Tennis: Olympics, Gear, and Tips

At the Summer Olympics, Tennis will take place between Saturday, July 24, 2021 till Sunday, August 1. Tennis was added back to the Olympics in 1988, and the United States and Great Britain have won the most metals.

This year, due to Covid, the Tokyo Olympic Tennis event is likely to be a hotly contested event with many of the dominant top professionals opting not to participate -- the tour famously had issues with the stringent quarantine at the Australian open.

Get out and play Tennis though! Tennis is a game for all ages. Personally, I started playing when I was 10. After years playing in parks during our city's free summer tennis lessons, I enjoyed doubles with an eighty-year old former state champ in my parent's work tennis league. Tennis is truly a sport for a lifetime. Once you master the basic skills, the U.S. Tennis Association (the USTA) is a great way to get out and play with others.

The College Game

Across the United States, there are 264 Division 1 Tennis Teams and yes, the USTA even offers scholarships for tennis. If you would like to explore recruitment, a good website to follow is The Tennis Recruiting Network which closely follows junior tennis. Also keep your eye on Intercollegiate Tennis Association, it is the governing body for college tennis.

Rules: It All Starts With Love

It takes four points to win a game, though the scoring goes 15, 30, 40 and game. A score of 30-love indicates the server has won two points and the receiver none. And if players tie at 40, the game goes to deuce. Play continues until one player wins two consecutive points.

The first player to win six games by a two-game margin wins the set. If the players tie at 6-6, a tiebreaker is played. The first to reach seven by a two-point margin wins the set. Matches typically played in a best of three sets or best of five sets format.


Flexibility, agility, and a combination of strength, speed, and endurance are the athletic building blocks of a tennis athlete. When you play tennis, you can burn over 200 calories in 30 minutes. And doing most of the work are your leg muscles, including your glutes, quadriceps, hamstrings and calves.


Start with a short court drill. Use the service boxes, designate one player as the cross-court player and the other as the down-the-line player. Cross-court player starts and hits diagonally into the down-the-line player's box. The down-the-line player hits it, ​wait for it​, down the line and play continues.

If you have multiple players, even an odd number, play King and Queen of the Court where two players rally, and the winner stays.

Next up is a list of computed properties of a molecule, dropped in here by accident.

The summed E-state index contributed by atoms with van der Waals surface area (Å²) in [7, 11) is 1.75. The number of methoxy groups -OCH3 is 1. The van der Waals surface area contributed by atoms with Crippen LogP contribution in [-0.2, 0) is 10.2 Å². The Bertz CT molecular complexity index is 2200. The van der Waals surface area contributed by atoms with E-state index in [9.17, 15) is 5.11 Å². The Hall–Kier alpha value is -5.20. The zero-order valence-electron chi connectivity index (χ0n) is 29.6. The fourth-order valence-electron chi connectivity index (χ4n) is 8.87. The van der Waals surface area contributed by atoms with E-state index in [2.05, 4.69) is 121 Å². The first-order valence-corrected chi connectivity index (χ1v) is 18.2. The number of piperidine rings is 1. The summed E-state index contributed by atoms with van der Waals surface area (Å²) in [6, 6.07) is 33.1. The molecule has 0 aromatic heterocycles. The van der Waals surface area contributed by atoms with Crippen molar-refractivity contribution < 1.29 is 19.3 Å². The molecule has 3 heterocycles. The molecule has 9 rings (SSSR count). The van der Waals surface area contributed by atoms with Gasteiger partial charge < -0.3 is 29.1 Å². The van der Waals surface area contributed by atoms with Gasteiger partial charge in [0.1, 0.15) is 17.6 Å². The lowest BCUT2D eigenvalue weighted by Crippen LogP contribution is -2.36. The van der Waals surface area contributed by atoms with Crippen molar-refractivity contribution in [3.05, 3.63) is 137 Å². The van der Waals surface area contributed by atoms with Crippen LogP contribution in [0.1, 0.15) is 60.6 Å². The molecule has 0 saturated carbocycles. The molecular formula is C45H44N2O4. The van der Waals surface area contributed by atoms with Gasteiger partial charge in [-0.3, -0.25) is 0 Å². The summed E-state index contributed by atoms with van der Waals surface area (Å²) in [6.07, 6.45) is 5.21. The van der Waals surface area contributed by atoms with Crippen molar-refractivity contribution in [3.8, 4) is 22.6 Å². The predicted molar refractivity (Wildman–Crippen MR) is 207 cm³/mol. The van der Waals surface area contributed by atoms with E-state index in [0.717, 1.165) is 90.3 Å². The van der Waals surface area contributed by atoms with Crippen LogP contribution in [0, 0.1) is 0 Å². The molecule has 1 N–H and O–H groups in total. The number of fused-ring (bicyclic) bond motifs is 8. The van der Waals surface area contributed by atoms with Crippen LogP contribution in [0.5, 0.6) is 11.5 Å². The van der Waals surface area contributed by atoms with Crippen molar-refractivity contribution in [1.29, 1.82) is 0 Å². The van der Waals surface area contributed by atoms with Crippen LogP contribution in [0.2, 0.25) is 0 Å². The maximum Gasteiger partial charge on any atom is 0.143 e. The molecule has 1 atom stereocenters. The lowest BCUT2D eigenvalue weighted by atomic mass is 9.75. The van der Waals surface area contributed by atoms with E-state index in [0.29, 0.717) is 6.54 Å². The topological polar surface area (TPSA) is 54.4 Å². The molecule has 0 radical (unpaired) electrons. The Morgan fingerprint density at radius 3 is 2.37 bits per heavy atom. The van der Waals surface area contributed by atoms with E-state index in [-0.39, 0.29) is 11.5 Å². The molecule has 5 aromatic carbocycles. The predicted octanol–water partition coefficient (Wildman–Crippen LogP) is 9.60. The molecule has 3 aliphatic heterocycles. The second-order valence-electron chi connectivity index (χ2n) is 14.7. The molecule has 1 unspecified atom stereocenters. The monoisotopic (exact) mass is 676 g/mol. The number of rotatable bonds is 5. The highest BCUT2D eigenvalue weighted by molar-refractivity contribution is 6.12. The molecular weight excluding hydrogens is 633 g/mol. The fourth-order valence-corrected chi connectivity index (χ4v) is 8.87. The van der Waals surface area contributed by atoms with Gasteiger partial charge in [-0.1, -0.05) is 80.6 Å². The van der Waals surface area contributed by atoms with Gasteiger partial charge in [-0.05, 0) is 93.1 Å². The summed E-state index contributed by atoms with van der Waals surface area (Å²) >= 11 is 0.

Play short tennis: at the services boxes, start with an underarm serve, bounce the ball and then hit it into play. The service boxes define in and out.

Racquet Choices

A good way to age someone is ask if they played with a wooden racket. Wood rackets were very difficult to play with, often because the head -- the string area on a racket -- was much smaller than today's rackets.

Because a racket vibrates after hitting tennis balls, minimizing vibrations defines racket materials -- Graphite, Aluminum, or even Kevlar is used -- and is the usual difference in price.

You will see competitive tennis players carry large bags of multiple rackets because after a period of use, tennis strings alter tension, affecting your play. If you are a weekend player, the main consideration for rackets, after you purchase one, is string tension.

Choose loose to start​: If you see John McEnroe play, he uses a loose tension and is famously deft with his net volleys. Wilson, the tennis racquet company, recommends 44-45 pounds for beginners and slightly more, 48-49 pounds, for advanced players. Professional tennis players like Rafael Nadal or Andy Murray use 55+ pounds.

For the detailed tennis racket shopper, a tennis racket's balance and stiffness is important: The stiffness of a racket directly affects the power of the frame. Stiffer rackets return more of the impact energy to the ball, resulting in more power, while flexible rackets return less energy, resulting in less power. Stiff rackets tend to be harder on the body. Tennis elbow and other arm problems are often worsened by very stiff rackets.

Head light versus head heavy rackets:​ Most professional players use head light rackets. They are generally more maneuverable by a player despite having high static weight.

Head heavy rackets provide additional power because most of the weight in the racket is in the hitting zone. Few professionals use head heavy rackets, but this type of racket can help smaller or weaker recreational players generate easy power.

When I first started, I really enjoyed a head heavy Wilson racket -- I was 10, so generating power was a big issue. As I played in high school and college, power was less of a concern, accuracy and the mental game become more important.


Tennis play puts a lot of wear on tennis shoes because of the repeated stop and start, and the change of direction. Tennis shoes are adapted with a wide and low rubber sole for those rapid lateral movements and changes of direction.

Tennis players also have a tendency to wear out the toe of their shoe, so the toes of many tennis shoes are reinforced with extra rubber or other material.

Important:​ Check your soles.​ Scuffing tennis courts with black marks damages the courts, so tennis shoe soles are non-scuffing.